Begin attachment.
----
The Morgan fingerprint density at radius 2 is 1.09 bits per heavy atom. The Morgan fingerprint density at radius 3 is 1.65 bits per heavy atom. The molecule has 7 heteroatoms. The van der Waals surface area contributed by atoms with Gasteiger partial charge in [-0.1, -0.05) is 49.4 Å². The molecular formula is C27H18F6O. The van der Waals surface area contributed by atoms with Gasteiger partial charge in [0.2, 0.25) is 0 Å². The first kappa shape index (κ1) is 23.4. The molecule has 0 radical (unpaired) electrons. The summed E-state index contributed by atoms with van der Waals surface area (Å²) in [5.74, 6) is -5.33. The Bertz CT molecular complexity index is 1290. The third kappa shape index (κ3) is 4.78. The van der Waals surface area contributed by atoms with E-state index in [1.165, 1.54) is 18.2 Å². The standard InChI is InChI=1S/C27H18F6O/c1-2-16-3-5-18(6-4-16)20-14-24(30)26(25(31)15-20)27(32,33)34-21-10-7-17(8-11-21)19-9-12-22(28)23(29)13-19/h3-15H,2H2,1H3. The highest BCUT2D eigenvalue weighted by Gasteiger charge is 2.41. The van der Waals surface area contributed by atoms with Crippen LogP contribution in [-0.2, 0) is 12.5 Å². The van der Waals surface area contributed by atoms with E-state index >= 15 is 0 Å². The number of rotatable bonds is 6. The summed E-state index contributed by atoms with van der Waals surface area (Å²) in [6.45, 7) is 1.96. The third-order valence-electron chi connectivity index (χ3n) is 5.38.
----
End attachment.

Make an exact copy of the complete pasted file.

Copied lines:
The Morgan fingerprint density at radius 2 is 1.09 bits per heavy atom. The Morgan fingerprint density at radius 3 is 1.65 bits per heavy atom. The molecule has 7 heteroatoms. The van der Waals surface area contributed by atoms with Gasteiger partial charge in [-0.1, -0.05) is 49.4 Å². The molecular formula is C27H18F6O. The van der Waals surface area contributed by atoms with Gasteiger partial charge in [0.2, 0.25) is 0 Å². The first kappa shape index (κ1) is 23.4. The molecule has 0 radical (unpaired) electrons. The summed E-state index contributed by atoms with van der Waals surface area (Å²) in [5.74, 6) is -5.33. The Bertz CT molecular complexity index is 1290. The third kappa shape index (κ3) is 4.78. The van der Waals surface area contributed by atoms with E-state index in [1.165, 1.54) is 18.2 Å². The standard InChI is InChI=1S/C27H18F6O/c1-2-16-3-5-18(6-4-16)20-14-24(30)26(25(31)15-20)27(32,33)34-21-10-7-17(8-11-21)19-9-12-22(28)23(29)13-19/h3-15H,2H2,1H3. The highest BCUT2D eigenvalue weighted by Gasteiger charge is 2.41. The van der Waals surface area contributed by atoms with Crippen LogP contribution in [-0.2, 0) is 12.5 Å². The van der Waals surface area contributed by atoms with E-state index >= 15 is 0 Å². The number of rotatable bonds is 6. The summed E-state index contributed by atoms with van der Waals surface area (Å²) in [6.45, 7) is 1.96. The third-order valence-electron chi connectivity index (χ3n) is 5.38.